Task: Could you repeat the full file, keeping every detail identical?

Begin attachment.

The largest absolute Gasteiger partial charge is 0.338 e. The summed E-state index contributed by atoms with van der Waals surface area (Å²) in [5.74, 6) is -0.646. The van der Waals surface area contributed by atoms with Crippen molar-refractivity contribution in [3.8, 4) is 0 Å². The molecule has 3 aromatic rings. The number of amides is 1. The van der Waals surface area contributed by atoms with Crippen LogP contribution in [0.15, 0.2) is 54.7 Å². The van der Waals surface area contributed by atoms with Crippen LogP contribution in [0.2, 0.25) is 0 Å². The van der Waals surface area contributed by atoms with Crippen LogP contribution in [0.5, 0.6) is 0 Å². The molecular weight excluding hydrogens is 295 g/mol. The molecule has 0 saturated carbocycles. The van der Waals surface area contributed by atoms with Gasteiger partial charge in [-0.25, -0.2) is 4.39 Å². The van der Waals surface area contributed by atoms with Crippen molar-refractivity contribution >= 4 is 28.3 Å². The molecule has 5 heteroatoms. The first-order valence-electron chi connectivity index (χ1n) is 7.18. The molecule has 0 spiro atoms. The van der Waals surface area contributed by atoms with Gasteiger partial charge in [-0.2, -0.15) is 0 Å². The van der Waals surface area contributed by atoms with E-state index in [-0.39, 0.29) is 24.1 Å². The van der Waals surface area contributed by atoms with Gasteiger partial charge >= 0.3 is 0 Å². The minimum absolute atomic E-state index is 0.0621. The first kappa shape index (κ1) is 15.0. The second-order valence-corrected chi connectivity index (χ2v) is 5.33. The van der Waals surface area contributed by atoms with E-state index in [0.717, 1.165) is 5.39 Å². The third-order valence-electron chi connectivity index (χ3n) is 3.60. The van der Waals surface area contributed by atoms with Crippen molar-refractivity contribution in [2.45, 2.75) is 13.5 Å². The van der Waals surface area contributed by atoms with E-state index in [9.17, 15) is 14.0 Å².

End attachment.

The largest absolute Gasteiger partial charge is 0.338 e. The summed E-state index contributed by atoms with van der Waals surface area (Å²) in [5.74, 6) is -0.646. The van der Waals surface area contributed by atoms with Crippen molar-refractivity contribution in [3.8, 4) is 0 Å². The molecule has 3 aromatic rings. The number of amides is 1. The van der Waals surface area contributed by atoms with Crippen LogP contribution in [0.15, 0.2) is 54.7 Å². The van der Waals surface area contributed by atoms with Crippen LogP contribution in [0.2, 0.25) is 0 Å². The van der Waals surface area contributed by atoms with Crippen LogP contribution in [0.5, 0.6) is 0 Å². The molecular weight excluding hydrogens is 295 g/mol. The molecule has 0 saturated carbocycles. The van der Waals surface area contributed by atoms with Gasteiger partial charge in [-0.25, -0.2) is 4.39 Å². The van der Waals surface area contributed by atoms with Crippen molar-refractivity contribution >= 4 is 28.3 Å². The molecule has 5 heteroatoms. The first-order valence-electron chi connectivity index (χ1n) is 7.18. The molecule has 0 spiro atoms. The van der Waals surface area contributed by atoms with Gasteiger partial charge in [-0.2, -0.15) is 0 Å². The van der Waals surface area contributed by atoms with E-state index in [-0.39, 0.29) is 24.1 Å². The van der Waals surface area contributed by atoms with Gasteiger partial charge >= 0.3 is 0 Å². The minimum absolute atomic E-state index is 0.0621. The first kappa shape index (κ1) is 15.0. The second-order valence-corrected chi connectivity index (χ2v) is 5.33. The van der Waals surface area contributed by atoms with E-state index in [0.717, 1.165) is 5.39 Å². The third-order valence-electron chi connectivity index (χ3n) is 3.60. The van der Waals surface area contributed by atoms with Crippen molar-refractivity contribution in [2.45, 2.75) is 13.5 Å². The van der Waals surface area contributed by atoms with E-state index in [9.17, 15) is 14.0 Å².